You see, there are three kinds of people who have a COVID-19 infection and are currently not experiencing symptoms — those who never experience symptoms (‘asymptomatic’), those who will go on to experience symptoms in the future (‘presymptomatic’), and those who have recovered but may still test positive on PCR (‘postsymptomatic’).
The problem is, when people discuss ‘asymptomatic’, they almost always are referring to the first group of people, those who never experience any symptoms during the course of their disease. And it’s true to say that this group probably does transmit the virus a bit less than people who develop symptoms, if only because they cough and sneeze less and thus get less of their virus all over everyone else.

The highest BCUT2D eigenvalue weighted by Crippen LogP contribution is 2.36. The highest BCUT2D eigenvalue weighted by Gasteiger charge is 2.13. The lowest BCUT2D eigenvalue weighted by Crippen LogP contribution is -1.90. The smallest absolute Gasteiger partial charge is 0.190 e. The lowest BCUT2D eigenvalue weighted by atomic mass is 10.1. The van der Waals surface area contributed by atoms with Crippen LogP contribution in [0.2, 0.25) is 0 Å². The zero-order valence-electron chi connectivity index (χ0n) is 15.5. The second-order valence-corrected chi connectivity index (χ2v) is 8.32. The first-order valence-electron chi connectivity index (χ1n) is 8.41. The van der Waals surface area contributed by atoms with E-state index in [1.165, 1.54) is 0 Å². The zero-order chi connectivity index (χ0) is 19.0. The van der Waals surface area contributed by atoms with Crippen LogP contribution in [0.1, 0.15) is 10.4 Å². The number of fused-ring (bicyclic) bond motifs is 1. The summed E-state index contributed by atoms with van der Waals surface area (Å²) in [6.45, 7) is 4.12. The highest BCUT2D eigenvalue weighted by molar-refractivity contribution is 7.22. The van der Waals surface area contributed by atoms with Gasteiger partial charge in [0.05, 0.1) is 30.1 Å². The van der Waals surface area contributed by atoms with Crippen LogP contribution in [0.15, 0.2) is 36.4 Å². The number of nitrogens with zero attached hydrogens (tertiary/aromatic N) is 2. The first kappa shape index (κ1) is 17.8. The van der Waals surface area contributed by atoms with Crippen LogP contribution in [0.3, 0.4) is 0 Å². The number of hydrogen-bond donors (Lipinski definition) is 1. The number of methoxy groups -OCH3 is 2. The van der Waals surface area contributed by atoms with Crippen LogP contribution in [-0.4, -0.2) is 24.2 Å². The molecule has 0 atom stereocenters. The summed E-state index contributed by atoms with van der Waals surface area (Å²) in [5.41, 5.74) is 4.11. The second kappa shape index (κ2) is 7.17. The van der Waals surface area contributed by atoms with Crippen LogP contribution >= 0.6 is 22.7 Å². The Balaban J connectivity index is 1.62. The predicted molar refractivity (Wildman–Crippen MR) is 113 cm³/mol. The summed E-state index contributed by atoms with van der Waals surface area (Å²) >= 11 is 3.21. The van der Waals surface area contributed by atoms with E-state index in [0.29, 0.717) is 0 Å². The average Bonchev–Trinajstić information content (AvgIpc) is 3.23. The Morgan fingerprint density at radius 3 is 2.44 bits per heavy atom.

That being said, we know that they definitely do transmit the disease sometimes, although the precise risk is hard to quantify, which means that transmission from asymptomatic people is definitely a worry. The current best estimate is that asymptomatic people have a 40% reduced relative risk* of passing on the disease to other people compared to those who do experience symptoms, which is substantial but not overwhelming. We also know that truly asymptomatic people — remember, those who never experience any symptoms of COVID-19 during their infection — are a fairly small minority of all infections, making up less than 20% of those infected.
On the other hand, we have presymptomatic people. These are people who are currently not experiencing any symptoms, but go on to develop them in the future. This is very common, because people usually take a few days to develop symptoms for COVID-19 but can test positive to the disease before these start to appear.